Eye tracking Gaze position was monitored during the experiment at 1,000 Hz using an Eyelink 1000 eye tracker. Tracking noise was reduced by excluding samples at which the pupil size diverged more than two standard deviations from the mean. Blinks were removed. The time series was downsampled to 60 Hz and median centered based on the median gaze position of the free viewing condition within each scanning run. We then split the time series into individual scanning acquisitions to obtain the final training and testing gaze labels for our model.

Eye masks, co-registration and normalization

Eye masks were created by manually segmenting the eyeballs including the adjacent optic nerve, fatty tissue and muscle area in the Colin27 structural MNI template using itkSNAP (; Fig. 1a). We then created a group average functional template by averaging the co-registered functional images of 29 participants. These were acquired while the participants fixated at the screen center for around 13 min each in the course of a longer scanning session14. To ensure that the final eye masks contain the eyeballs of every participant, all imaging data underwent three co-registration steps conducted using Advanced Normalization Tools (ANTs) within Python (ANTsPy). First, we co-registered each participant’s mean EPI non-linearly to our group-level average template. Second, we co-registered all voxels within a bounding box that included the eyes to a preselected bounding box in our group template to further improve the fit. Third, we co-registered the eyeballs to the ones of the template specifically. Importantly, all data in our group average template reflected gaze coordinates (0, 0), which is the screen center. This third eyeball co-registration hence centered the average gaze position of each participant on the screen. We did this to improve the fit but also because it aligned the orientation of the eyeballs relative to the screen across participants. Finally, each voxel underwent two normalization steps. First, we subtracted the across-run median signal intensity from each voxel and sample and divided it by the median absolute deviation over time (temporal normalization). Second, for each sample, we subtracted the mean across all voxels within the eye masks and divided by the standard deviation across voxels (spatial normalization). The fully co-registered and normalized voxels inside the eye masks served as model input.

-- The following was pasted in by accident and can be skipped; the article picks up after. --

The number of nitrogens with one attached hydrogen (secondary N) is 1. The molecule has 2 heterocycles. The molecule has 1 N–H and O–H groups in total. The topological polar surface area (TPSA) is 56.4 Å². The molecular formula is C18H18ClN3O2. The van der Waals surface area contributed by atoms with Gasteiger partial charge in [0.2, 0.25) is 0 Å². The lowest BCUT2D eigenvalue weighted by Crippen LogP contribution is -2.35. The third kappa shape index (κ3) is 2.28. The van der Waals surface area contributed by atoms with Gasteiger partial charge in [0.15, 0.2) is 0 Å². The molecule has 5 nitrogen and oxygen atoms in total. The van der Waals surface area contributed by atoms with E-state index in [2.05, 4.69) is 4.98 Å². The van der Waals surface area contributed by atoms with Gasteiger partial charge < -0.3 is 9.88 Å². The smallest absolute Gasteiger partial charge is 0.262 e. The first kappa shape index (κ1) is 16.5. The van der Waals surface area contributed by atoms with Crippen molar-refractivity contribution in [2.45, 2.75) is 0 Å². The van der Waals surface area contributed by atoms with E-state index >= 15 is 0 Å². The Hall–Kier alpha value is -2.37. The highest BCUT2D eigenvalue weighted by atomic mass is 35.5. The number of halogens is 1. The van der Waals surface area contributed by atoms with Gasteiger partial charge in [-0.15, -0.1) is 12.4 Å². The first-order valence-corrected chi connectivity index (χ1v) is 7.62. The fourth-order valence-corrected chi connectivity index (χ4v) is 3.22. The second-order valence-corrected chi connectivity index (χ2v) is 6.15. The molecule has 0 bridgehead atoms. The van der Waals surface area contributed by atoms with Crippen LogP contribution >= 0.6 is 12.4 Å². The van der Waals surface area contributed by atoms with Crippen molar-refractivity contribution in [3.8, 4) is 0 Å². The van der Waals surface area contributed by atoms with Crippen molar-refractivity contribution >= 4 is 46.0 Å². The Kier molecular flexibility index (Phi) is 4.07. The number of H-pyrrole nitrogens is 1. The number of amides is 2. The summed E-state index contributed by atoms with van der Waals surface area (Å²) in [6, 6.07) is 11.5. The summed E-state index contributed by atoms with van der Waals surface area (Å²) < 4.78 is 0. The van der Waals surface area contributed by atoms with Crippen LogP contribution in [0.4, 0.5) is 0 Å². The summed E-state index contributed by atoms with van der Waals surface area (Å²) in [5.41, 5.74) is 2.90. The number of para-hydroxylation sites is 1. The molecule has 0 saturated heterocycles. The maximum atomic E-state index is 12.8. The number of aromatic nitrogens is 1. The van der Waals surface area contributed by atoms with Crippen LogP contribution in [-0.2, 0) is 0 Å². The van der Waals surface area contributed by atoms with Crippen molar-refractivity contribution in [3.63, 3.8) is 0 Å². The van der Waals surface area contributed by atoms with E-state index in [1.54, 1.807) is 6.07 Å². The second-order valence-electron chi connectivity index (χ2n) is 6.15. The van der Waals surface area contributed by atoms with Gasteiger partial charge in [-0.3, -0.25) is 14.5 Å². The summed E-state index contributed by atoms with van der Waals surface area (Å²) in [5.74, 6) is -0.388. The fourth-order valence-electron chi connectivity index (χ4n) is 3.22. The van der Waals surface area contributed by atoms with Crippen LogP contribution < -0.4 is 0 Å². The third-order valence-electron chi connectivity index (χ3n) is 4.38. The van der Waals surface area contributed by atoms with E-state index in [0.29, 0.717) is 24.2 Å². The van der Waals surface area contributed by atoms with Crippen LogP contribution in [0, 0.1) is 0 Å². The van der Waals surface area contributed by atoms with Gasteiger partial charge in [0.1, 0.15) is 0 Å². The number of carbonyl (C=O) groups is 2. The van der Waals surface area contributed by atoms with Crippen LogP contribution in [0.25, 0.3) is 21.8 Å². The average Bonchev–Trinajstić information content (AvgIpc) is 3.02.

Note that the average gaze centering procedure is fully optional. Without it, however, two participants fixating the same screen location may gaze into different directions depending on the mirror placement inside the MRI. Our model assumption overcomes this problem, is valid for all datasets tested here (Supplementary Fig. 1) and will likely be valid in many other datasets as well. However, users may choose not to use it, or they could estimate potential offsets to the screen center in their own training data and factor it in after obtaining the decoded gaze coordinates. DeepMReye can thus also be used for datasets in which the average gaze position does not reflect the screen center.

Model architecture

DeepMReye is a CNN that uses 3D data to classify a 2D output, the horizontal (X) and vertical (Y) gaze coordinates on the screen. The model uses the voxel intensities from the eye masks as input and passes it through a series of 3D convolutional layers interleaved with group normalization and non-linear activation functions (mish37). In detail, the eye mask (input layer) is connected to a 3D convolutional block with a kernel size of 3 and strides of 1, followed by dropout and a 3D convolutional downsampling block, which consists of one 3D convolution followed by a 2 × 2 × 2 average pooling layer. After this layer, we use a total of six residuals blocks, in which the residual connection consists of one 3D convolutional block concatenated via simple addition. Each residual block consists of group normalization, non-linear activation and a 3D convolution, which is applied twice before being added to the residual connection. This results in a bottleneck layer consisting of 7,680 units, which we resample to achieve sub-TR resolution (see details below). The time resolution dictates the number of resampled bottleneck layers, with, for example, ten resampled layers producing a 10 times higher virtual resolution than the original TR.